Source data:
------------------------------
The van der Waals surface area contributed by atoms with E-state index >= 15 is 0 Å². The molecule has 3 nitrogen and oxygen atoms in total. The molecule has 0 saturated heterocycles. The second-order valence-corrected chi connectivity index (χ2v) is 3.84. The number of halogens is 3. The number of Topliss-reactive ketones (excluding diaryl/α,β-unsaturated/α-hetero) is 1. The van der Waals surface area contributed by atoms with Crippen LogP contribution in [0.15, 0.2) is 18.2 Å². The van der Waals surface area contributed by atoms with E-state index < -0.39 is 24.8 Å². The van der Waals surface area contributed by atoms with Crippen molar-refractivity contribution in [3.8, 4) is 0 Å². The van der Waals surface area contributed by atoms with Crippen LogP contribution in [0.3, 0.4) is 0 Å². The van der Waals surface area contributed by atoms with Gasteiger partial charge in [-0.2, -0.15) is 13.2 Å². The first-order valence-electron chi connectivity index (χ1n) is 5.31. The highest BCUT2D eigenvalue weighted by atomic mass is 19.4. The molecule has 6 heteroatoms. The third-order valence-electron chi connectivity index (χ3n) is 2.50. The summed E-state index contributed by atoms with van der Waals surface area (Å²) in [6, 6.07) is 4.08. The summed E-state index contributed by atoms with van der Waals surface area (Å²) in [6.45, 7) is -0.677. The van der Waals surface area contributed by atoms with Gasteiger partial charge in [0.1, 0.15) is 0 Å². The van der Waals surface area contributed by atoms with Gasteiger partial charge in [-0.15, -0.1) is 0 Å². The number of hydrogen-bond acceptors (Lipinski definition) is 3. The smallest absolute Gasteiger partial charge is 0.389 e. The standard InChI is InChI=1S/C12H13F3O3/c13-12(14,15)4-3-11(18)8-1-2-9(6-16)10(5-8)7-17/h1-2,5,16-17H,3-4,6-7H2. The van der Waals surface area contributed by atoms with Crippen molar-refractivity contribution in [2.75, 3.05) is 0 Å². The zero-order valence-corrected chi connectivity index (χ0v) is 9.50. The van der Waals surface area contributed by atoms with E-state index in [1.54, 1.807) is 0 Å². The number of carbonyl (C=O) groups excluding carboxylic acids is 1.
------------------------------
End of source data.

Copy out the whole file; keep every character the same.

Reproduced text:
The van der Waals surface area contributed by atoms with E-state index >= 15 is 0 Å². The molecule has 3 nitrogen and oxygen atoms in total. The molecule has 0 saturated heterocycles. The second-order valence-corrected chi connectivity index (χ2v) is 3.84. The number of halogens is 3. The number of Topliss-reactive ketones (excluding diaryl/α,β-unsaturated/α-hetero) is 1. The van der Waals surface area contributed by atoms with Crippen LogP contribution in [0.15, 0.2) is 18.2 Å². The van der Waals surface area contributed by atoms with E-state index < -0.39 is 24.8 Å². The van der Waals surface area contributed by atoms with Crippen molar-refractivity contribution in [3.8, 4) is 0 Å². The van der Waals surface area contributed by atoms with Crippen LogP contribution in [0.3, 0.4) is 0 Å². The van der Waals surface area contributed by atoms with Gasteiger partial charge in [-0.2, -0.15) is 13.2 Å². The first-order valence-electron chi connectivity index (χ1n) is 5.31. The highest BCUT2D eigenvalue weighted by atomic mass is 19.4. The molecule has 6 heteroatoms. The third-order valence-electron chi connectivity index (χ3n) is 2.50. The summed E-state index contributed by atoms with van der Waals surface area (Å²) in [6, 6.07) is 4.08. The summed E-state index contributed by atoms with van der Waals surface area (Å²) in [6.45, 7) is -0.677. The van der Waals surface area contributed by atoms with Gasteiger partial charge in [0.1, 0.15) is 0 Å². The van der Waals surface area contributed by atoms with Gasteiger partial charge in [-0.15, -0.1) is 0 Å². The number of hydrogen-bond acceptors (Lipinski definition) is 3. The smallest absolute Gasteiger partial charge is 0.389 e. The standard InChI is InChI=1S/C12H13F3O3/c13-12(14,15)4-3-11(18)8-1-2-9(6-16)10(5-8)7-17/h1-2,5,16-17H,3-4,6-7H2. The van der Waals surface area contributed by atoms with Crippen molar-refractivity contribution in [2.75, 3.05) is 0 Å². The zero-order valence-corrected chi connectivity index (χ0v) is 9.50. The van der Waals surface area contributed by atoms with E-state index in [1.54, 1.807) is 0 Å². The number of carbonyl (C=O) groups excluding carboxylic acids is 1.